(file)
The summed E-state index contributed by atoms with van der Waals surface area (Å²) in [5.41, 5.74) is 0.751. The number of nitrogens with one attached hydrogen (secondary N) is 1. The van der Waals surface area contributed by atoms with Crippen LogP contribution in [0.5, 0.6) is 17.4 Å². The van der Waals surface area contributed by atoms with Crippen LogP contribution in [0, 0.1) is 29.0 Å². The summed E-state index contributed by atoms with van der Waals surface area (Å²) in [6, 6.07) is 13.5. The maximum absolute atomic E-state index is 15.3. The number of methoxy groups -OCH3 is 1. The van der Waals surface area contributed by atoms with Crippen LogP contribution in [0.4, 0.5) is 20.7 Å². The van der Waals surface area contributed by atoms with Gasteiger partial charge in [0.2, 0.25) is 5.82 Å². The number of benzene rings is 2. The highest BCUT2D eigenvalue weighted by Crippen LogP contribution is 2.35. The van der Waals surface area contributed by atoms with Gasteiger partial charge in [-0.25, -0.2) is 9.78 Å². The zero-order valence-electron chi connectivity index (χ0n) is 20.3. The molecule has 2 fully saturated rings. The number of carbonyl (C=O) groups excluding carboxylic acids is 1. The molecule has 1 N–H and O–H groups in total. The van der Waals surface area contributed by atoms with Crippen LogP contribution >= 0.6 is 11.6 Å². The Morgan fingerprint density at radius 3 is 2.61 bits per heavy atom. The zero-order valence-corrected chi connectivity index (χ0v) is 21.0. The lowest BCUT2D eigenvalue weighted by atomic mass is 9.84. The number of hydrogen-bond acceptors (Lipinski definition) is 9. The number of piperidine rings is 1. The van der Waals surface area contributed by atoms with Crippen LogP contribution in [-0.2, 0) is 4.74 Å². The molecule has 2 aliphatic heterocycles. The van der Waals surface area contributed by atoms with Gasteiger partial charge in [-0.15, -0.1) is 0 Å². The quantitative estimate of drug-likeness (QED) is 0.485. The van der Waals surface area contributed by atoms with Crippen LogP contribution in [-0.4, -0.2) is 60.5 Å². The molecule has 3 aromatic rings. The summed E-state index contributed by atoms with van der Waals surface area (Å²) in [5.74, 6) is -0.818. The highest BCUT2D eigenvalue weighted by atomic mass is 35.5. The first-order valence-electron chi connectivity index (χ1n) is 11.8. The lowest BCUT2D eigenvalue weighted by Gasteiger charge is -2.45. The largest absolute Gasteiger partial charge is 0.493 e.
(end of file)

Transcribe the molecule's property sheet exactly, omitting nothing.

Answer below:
The summed E-state index contributed by atoms with van der Waals surface area (Å²) in [5.41, 5.74) is 0.751. The number of nitrogens with one attached hydrogen (secondary N) is 1. The van der Waals surface area contributed by atoms with Crippen LogP contribution in [0.5, 0.6) is 17.4 Å². The van der Waals surface area contributed by atoms with Crippen LogP contribution in [0, 0.1) is 29.0 Å². The summed E-state index contributed by atoms with van der Waals surface area (Å²) in [6, 6.07) is 13.5. The maximum absolute atomic E-state index is 15.3. The number of methoxy groups -OCH3 is 1. The van der Waals surface area contributed by atoms with Crippen LogP contribution in [0.4, 0.5) is 20.7 Å². The van der Waals surface area contributed by atoms with Gasteiger partial charge in [0.2, 0.25) is 5.82 Å². The number of benzene rings is 2. The highest BCUT2D eigenvalue weighted by Crippen LogP contribution is 2.35. The van der Waals surface area contributed by atoms with Gasteiger partial charge in [-0.25, -0.2) is 9.78 Å². The zero-order valence-electron chi connectivity index (χ0n) is 20.3. The molecule has 2 fully saturated rings. The number of carbonyl (C=O) groups excluding carboxylic acids is 1. The molecule has 1 N–H and O–H groups in total. The van der Waals surface area contributed by atoms with Crippen LogP contribution >= 0.6 is 11.6 Å². The Morgan fingerprint density at radius 3 is 2.61 bits per heavy atom. The zero-order valence-corrected chi connectivity index (χ0v) is 21.0. The lowest BCUT2D eigenvalue weighted by atomic mass is 9.84. The number of hydrogen-bond acceptors (Lipinski definition) is 9. The number of piperidine rings is 1. The van der Waals surface area contributed by atoms with Crippen LogP contribution in [-0.2, 0) is 4.74 Å². The molecule has 2 aliphatic heterocycles. The van der Waals surface area contributed by atoms with Gasteiger partial charge in [-0.15, -0.1) is 0 Å². The quantitative estimate of drug-likeness (QED) is 0.485. The van der Waals surface area contributed by atoms with Crippen LogP contribution in [-0.4, -0.2) is 60.5 Å². The molecule has 3 aromatic rings. The summed E-state index contributed by atoms with van der Waals surface area (Å²) in [5.74, 6) is -0.818. The highest BCUT2D eigenvalue weighted by atomic mass is 35.5. The first-order valence-electron chi connectivity index (χ1n) is 11.8. The lowest BCUT2D eigenvalue weighted by Gasteiger charge is -2.45. The largest absolute Gasteiger partial charge is 0.493 e.